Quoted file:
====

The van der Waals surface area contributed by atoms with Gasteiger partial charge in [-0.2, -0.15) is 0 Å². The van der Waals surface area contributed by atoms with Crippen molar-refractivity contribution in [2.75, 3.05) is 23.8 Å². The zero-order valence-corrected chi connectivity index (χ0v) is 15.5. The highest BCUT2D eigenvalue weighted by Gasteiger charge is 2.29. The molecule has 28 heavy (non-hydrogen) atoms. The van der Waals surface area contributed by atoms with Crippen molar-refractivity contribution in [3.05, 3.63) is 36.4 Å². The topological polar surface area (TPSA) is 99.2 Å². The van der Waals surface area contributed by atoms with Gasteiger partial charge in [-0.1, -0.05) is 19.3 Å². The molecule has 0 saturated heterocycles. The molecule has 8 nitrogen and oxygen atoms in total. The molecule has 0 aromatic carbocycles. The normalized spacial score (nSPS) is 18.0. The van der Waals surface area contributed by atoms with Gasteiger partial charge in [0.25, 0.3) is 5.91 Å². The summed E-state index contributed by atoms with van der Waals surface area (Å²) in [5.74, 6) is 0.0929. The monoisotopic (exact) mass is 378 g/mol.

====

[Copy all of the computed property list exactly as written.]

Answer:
The van der Waals surface area contributed by atoms with Gasteiger partial charge in [-0.2, -0.15) is 0 Å². The van der Waals surface area contributed by atoms with Crippen molar-refractivity contribution in [2.75, 3.05) is 23.8 Å². The zero-order valence-corrected chi connectivity index (χ0v) is 15.5. The highest BCUT2D eigenvalue weighted by Gasteiger charge is 2.29. The molecule has 28 heavy (non-hydrogen) atoms. The van der Waals surface area contributed by atoms with Crippen molar-refractivity contribution in [3.05, 3.63) is 36.4 Å². The topological polar surface area (TPSA) is 99.2 Å². The van der Waals surface area contributed by atoms with Gasteiger partial charge in [-0.1, -0.05) is 19.3 Å². The molecule has 0 saturated heterocycles. The molecule has 8 nitrogen and oxygen atoms in total. The molecule has 0 aromatic carbocycles. The normalized spacial score (nSPS) is 18.0. The van der Waals surface area contributed by atoms with Gasteiger partial charge in [0.25, 0.3) is 5.91 Å². The summed E-state index contributed by atoms with van der Waals surface area (Å²) in [5.74, 6) is 0.0929. The monoisotopic (exact) mass is 378 g/mol.